I’ve always been taught that if something’s not meant to be, or if something isn’t good for you, it won’t happen. My mom has always told me to “Leave it in God’s hands.” There’s obviously a lot of uncertainty and risk associated with starting your own business venture and I really think that having faith, being resilient, and not letting hurdles get in the way of keeping your eye on the prize helps you grow and succeed.

I think the worst advice I’ve ever had is “Be fearless.” That’s fundamentally impossible as a human being. You’re just kidding yourself if you think you’re fearless. Fear is what drives you! As an entrepreneur you’re scared as hell of the chance of your business failing, crappy customers, and the day-to-day issues. If you stay deluded and ignore things around you, you’ll be emotionless. Instead learn to handle things, prioritize things, deprioritize other things, filter out negativity and develop the heart and brain to manage things in a healthy manner.

I’ve realized that some people cannot be reasoned with. Instagram is a double-edged sword — most of the time it’s an amazing platform for marketing, but other times it opens you up to negativity, hatred, and abuse. I’ve learned to not let these things get to me and instead to conserve my energy for constructive feedback. 

“When you’re out to dinner, see how a guy treats the waiter — not you.” I really belive in that. Kindness really can be hard to find sometimes. In terms of both friendships and relationships it’s super important to surround yourself with people who are genuinely kind and happy for you.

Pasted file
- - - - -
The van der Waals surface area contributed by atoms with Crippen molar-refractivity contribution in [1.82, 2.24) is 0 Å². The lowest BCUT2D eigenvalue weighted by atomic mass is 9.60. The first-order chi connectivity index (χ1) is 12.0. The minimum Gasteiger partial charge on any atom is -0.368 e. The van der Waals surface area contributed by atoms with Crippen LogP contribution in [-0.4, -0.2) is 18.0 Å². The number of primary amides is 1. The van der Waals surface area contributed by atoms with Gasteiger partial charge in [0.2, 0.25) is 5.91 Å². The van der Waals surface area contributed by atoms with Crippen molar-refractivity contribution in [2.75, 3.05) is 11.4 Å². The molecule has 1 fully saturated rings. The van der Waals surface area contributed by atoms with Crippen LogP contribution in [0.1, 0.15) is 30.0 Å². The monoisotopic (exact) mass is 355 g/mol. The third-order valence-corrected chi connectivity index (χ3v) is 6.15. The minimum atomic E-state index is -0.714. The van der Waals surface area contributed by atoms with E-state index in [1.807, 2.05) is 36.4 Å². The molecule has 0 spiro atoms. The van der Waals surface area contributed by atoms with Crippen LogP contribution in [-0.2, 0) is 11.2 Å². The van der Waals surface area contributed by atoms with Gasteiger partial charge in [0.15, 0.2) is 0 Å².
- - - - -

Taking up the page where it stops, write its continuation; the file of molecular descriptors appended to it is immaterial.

Men who think they are smart are so transparent. I’ve had a lot of guys try to mansplain things to me in professional settings, and it really irritates me. I’m confident, and I think that when you know your self worth and don’t appear meek and soft-spoken, it can really shock them.

Evolutionarily, women are more resilient. We often bear the brunt of handling and managing a plethora of things all at once. Women are stronger than we look, and empathy does not make us weak! 

Paris Couture Week to go digital in July

Updated 30 May 2020

Paris Couture Week to go digital in July

DUBAI: For the first time ever, the Federation de la Haute Couture et de la Mode said it would stage an online version of Paris Couture Week from July 6 to 8. 

“Each house will be represented in the form of a creative film or video,” the federation stated, adding “Additional content will be included in an editorialized section of the platform. All of this will be widely shared on the main international media networks.” 

It has not yet been confirmed which designers will take part in the new digital concept, but the week typically features design talent from the region, including Lebanese fashion houses Elie Saab, Zuhair Murad and Maison Rabih Kayrouz, among others.

Meanwhile, a few of the fashion houses that have been granted the official haute couture designation have opted out from showing this season.

 Jean Paul Gaultier, who handed over the reins of his couture business to Sacai’s Chitose Abe as the first in a series of rotating guest designers, announced the couture show would be postponed until January. Italian designer Giorgio Armani did the same for his Armani Privé collection, while Balenciaga, which was set to debut its first couture collection in over 50 years, has also postponed.